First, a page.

Something slightly different today.  I’m posting this under ‘Barrie Church Crawl’ but the place I visited today was neither a church, nor in Barrie.  In fact, I got to visit the Gurdwara Jot Parkash Sahib in Brampton.

The occasion was a friend’s wedding, so this was a chance to experience a very different environment and see how another culture conducts its marriages.  So, in no particular order, some of my observations.

The bride looked stunning.  Compared with her striking redsalwar kameez, bracelets all the way up both arms, intricate make up and hennaed hands and feet, the standard western white dress looks a bit boring.

When we arrived at the Gurdwara we definitely felt like outsiders.  The folks who greeted us spoke very little English, and seemed a bit nonplussed at the idea of non Punjabi speakers visiting.  We ended up getting ‘parked’ in a small side room for an hour while we waited for the bride and groom to arrive.

Things improved when they did, however.  The celebrations were kicked off with a buffet featuring excellent samosas and other vegetarian finger food.  A Gurdwara has no chairs, so this was eaten sitting cross-legged on the floor in a basement dining area.

After a while we were ushered upstairs to the hall that the wedding ceremony would be held in.  Once again, we would be sitting on the floor.  Being a Sikh must mean that you develop strong back muscles – mine were pretty sore by the end of the day!  The ceremony started with twenty minutes of music played on two harmoniums and a tabla drum.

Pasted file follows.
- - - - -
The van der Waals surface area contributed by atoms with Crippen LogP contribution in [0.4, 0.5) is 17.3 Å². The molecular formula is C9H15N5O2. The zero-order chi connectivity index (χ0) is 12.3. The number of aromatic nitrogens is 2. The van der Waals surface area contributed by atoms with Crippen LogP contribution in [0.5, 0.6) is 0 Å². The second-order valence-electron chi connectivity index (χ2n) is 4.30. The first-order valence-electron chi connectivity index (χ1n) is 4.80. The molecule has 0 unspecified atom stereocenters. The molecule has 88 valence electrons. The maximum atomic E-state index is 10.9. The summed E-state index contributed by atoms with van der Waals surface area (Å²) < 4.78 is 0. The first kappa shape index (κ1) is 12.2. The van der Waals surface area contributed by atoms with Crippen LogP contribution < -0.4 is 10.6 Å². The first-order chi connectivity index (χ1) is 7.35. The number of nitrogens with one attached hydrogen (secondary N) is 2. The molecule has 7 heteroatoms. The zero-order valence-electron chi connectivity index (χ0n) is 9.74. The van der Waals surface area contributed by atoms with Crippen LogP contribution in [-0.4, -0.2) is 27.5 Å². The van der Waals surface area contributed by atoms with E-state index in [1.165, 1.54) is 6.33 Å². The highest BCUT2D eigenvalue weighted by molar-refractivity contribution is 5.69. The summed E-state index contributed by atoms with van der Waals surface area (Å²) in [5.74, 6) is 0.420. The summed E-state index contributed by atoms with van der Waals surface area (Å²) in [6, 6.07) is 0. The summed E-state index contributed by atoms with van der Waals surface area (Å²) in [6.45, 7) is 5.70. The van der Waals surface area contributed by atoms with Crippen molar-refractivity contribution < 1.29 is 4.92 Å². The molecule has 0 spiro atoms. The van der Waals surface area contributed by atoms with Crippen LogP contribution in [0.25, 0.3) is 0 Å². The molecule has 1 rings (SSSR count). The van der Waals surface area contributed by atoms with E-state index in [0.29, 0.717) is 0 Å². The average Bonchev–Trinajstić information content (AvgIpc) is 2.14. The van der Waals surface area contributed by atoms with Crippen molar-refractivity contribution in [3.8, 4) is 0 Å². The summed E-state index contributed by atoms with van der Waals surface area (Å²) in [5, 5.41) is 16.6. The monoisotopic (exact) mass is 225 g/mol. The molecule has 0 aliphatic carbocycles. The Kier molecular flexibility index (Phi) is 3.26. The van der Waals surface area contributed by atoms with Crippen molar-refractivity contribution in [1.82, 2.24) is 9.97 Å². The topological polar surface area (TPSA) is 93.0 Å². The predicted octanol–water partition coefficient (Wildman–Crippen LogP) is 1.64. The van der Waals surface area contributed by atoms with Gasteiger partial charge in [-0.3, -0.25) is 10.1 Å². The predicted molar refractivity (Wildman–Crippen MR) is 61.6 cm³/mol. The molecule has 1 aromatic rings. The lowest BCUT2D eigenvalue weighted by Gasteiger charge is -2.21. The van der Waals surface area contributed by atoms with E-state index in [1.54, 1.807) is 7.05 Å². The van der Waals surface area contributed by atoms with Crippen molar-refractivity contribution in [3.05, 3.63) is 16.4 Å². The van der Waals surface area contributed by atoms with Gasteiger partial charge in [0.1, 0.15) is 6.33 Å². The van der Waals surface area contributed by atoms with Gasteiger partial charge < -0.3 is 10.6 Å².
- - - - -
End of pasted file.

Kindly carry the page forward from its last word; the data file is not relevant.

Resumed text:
Interestingly, the bride and groom didn’t say anything during the ceremony.  There were a number of speeches or prayers by the leaders, and the couple processed slowly several times around the table holding the Sikh holy book. At one point, a small lump of sweet pudding was placed in each  hands of each guests to eat.

After the ceremony, we processed downstairs again for yet more food.

I’ve found a very good description of the structure and significance of a Sikh wedding at  I really should have printed it out beforehand, as there was very little guidance for non Punjabi speakers as to what was happening or why.

That said, I was very glad to have been able to experience this, both to be part of my friend’s wedding and to have a truly new cultural experience.

And finally, it’s nice to see that in an era of religious tensions, there is one symbol that young people of all different cultures and creeds have accepted as being truly valuable and meaningful.  I refer, of course, to the sacred and holy Apple iPhone.    Texting teenagers are just as prevalent in a Gurdwara as in any church that I’ve attended.